• One case was found in a Suffolk County resident who recently traveled to South Africa
  • Gov. Kathy Hochul said she does not plan to impose new lockdowns in response to the Omicron variant
  • Hochul also advised attendees of a recent anime convention to get tested for COVID-19

New York officials have confirmed five cases of the Omicron COVID-19 variant, Gov. Kathy Hochul announced Thursday.

At a news conference, Hochul provided basic details about the five patients infected with the Omicron variant. One case involved a 67-year-old woman in Suffolk County who had recently returned from a trip to South Africa and tested positive on Nov. 30. The patient, who received at least one dose of the COVID-19 vaccine, only had mild symptoms, CNBC reported.

The other cases of the Omicron variant involved two residents of Queens, one resident of Brooklyn and one who lives in the city of New York.

Hochul warned residents about the possible threat of the new variant, but clarified that she was not planning to impose any lockdowns in response to the cases. The Democratic governor also urged residents to get vaccinated against COVID-19.

“This is not cause for alarm,” Hochul said at the news conference, adding: “It was foreseen ever since it was first reported in South Africa. The state government, in collaboration with our local governments, are prepared for this.”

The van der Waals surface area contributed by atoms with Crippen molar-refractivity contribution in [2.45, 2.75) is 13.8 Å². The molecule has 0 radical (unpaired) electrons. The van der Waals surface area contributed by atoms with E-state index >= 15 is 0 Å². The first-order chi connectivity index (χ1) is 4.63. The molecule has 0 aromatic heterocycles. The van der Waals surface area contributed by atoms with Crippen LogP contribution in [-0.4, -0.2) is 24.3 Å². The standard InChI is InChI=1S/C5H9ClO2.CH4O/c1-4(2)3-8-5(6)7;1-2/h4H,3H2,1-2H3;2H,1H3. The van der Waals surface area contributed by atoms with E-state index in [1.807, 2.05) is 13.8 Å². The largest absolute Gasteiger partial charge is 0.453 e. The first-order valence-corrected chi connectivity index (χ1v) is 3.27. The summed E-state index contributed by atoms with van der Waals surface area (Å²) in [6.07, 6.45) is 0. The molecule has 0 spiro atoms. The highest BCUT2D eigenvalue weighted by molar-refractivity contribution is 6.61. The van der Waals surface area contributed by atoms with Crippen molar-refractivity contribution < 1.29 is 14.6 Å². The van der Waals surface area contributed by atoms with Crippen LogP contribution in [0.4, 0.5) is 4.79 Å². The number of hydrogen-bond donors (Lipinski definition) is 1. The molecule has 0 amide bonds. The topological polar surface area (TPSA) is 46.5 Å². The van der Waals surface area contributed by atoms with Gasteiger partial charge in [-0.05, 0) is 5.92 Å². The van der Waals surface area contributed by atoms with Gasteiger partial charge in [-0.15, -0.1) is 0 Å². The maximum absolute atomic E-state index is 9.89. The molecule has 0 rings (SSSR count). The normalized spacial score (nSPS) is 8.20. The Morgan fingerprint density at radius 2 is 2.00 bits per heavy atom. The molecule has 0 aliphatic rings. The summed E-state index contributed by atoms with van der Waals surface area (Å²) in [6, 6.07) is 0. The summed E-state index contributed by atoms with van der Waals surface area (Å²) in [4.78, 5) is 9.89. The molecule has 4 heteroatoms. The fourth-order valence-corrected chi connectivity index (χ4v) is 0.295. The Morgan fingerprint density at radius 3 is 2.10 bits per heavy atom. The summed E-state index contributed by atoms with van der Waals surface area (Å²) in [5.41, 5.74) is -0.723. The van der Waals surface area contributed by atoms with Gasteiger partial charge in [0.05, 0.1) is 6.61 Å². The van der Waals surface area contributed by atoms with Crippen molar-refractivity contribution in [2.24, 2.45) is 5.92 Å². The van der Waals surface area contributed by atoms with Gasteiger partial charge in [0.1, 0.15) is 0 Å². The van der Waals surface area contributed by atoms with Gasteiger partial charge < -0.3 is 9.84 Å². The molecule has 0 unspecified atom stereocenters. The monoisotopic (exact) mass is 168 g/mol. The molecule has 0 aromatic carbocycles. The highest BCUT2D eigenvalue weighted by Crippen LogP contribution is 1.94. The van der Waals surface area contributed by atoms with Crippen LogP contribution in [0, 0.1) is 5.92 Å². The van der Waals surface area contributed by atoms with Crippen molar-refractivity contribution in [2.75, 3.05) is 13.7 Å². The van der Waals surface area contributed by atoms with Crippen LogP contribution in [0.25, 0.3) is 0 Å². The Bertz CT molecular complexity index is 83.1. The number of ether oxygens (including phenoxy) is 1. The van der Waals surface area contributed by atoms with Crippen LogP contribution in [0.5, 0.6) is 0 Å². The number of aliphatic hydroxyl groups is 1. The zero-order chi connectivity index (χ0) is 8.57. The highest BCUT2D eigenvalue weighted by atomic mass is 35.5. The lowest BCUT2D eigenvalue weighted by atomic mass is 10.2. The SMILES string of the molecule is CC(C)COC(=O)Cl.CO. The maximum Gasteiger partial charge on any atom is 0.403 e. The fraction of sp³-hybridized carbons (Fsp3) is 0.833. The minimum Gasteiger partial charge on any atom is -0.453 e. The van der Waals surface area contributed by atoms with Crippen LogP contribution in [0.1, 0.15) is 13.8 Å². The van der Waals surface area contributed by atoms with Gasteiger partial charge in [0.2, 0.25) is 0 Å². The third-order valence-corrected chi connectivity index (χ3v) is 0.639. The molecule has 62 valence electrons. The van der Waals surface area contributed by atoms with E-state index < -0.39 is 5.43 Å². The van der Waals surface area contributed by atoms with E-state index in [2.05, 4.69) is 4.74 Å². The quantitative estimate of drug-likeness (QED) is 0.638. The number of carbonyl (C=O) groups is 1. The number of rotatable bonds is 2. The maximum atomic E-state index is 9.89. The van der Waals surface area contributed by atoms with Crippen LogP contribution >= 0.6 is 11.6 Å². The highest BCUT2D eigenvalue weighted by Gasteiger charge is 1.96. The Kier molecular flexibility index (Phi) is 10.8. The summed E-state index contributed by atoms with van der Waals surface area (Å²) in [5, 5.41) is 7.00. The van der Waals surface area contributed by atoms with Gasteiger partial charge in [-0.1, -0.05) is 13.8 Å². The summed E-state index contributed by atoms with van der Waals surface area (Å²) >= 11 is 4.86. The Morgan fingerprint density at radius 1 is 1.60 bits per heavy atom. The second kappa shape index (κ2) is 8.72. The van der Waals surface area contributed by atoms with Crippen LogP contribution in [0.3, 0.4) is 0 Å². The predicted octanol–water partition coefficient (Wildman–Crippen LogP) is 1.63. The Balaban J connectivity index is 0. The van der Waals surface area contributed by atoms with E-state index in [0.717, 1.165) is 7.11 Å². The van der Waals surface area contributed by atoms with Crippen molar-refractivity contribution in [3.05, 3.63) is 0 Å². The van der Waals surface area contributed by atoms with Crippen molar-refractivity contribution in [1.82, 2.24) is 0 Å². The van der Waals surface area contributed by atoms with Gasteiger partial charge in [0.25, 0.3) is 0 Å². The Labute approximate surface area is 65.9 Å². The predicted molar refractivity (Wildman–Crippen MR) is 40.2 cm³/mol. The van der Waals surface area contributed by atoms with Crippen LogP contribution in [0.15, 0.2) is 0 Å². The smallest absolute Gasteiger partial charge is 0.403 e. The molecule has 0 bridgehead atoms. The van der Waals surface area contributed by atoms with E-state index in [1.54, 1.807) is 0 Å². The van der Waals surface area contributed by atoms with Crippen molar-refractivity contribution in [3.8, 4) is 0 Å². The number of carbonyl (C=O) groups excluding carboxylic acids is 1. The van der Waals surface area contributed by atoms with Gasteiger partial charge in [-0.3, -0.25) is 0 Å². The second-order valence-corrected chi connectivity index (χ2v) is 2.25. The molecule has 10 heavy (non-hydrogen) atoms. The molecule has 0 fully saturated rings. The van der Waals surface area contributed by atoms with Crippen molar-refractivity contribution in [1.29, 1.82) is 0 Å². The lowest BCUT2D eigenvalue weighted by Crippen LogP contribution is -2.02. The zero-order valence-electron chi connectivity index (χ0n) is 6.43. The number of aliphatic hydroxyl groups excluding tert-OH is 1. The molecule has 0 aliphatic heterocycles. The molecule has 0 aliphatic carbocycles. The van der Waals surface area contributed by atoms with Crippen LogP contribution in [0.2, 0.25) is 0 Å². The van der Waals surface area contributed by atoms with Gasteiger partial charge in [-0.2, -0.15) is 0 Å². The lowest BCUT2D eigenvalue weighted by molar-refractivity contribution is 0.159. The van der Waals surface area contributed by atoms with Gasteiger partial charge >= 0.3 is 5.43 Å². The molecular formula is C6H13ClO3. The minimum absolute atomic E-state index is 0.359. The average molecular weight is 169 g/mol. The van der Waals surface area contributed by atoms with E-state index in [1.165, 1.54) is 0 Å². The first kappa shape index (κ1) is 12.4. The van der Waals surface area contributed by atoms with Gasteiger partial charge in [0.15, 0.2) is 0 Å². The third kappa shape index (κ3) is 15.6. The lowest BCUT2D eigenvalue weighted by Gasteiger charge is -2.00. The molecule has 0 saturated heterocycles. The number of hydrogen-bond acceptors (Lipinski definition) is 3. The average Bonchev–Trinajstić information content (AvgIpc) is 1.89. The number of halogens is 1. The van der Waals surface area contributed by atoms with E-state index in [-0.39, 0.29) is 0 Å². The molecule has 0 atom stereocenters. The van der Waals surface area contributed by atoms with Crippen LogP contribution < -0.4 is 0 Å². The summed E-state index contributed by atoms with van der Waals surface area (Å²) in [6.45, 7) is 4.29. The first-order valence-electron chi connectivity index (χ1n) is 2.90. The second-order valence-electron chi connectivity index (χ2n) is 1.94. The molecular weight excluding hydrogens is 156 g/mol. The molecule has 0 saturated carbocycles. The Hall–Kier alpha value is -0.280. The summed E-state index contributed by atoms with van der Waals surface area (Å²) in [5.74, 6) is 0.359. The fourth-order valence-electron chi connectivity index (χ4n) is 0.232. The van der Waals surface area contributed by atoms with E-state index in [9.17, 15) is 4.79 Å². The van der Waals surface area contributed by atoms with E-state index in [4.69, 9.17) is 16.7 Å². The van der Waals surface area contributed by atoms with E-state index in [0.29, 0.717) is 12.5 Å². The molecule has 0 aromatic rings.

Hochul also advised New York residents who attended a recent anime convention in Manhattan to get tested for COVID-19 after an individual who was diagnosed with the Omicron variant in Minnesota said he had attended the conference.

The Anime NYC 2021 convention was held at the Javits Center in Midtown Manhattan between Nov. 18 and Nov. 22. It is estimated that over 53,000 people attended the event, according to The Verge.

Not much is currently known about the Omicron variant, which was first detected in South Africa in November. Health officials warned that the variant may be more transmissible than Delta, noting that it has some 50 mutations.

"The molecular profile of the kinds of mutations that you see [in Omicron] would suggest that it might be more transmissible and that it might elude some of the protection of vaccines," White House chief medical advisor, Dr. Anthony Fauci, told reporters Wednesday, as quoted by CNBC.

A study published by scientists in South Africa revealed that the variant could also have the ability to reinfect people who had recovered from COVID-19. The study has yet to be peer-reviewed.

A woman wearing a face mask walks down a street in central Moscow on November 25, 2020, as cases continue to climb globally
A woman wearing a face mask walks down a street in central Moscow on November 25, 2020, as cases continue to climb globally AFP / Dimitar DILKOFF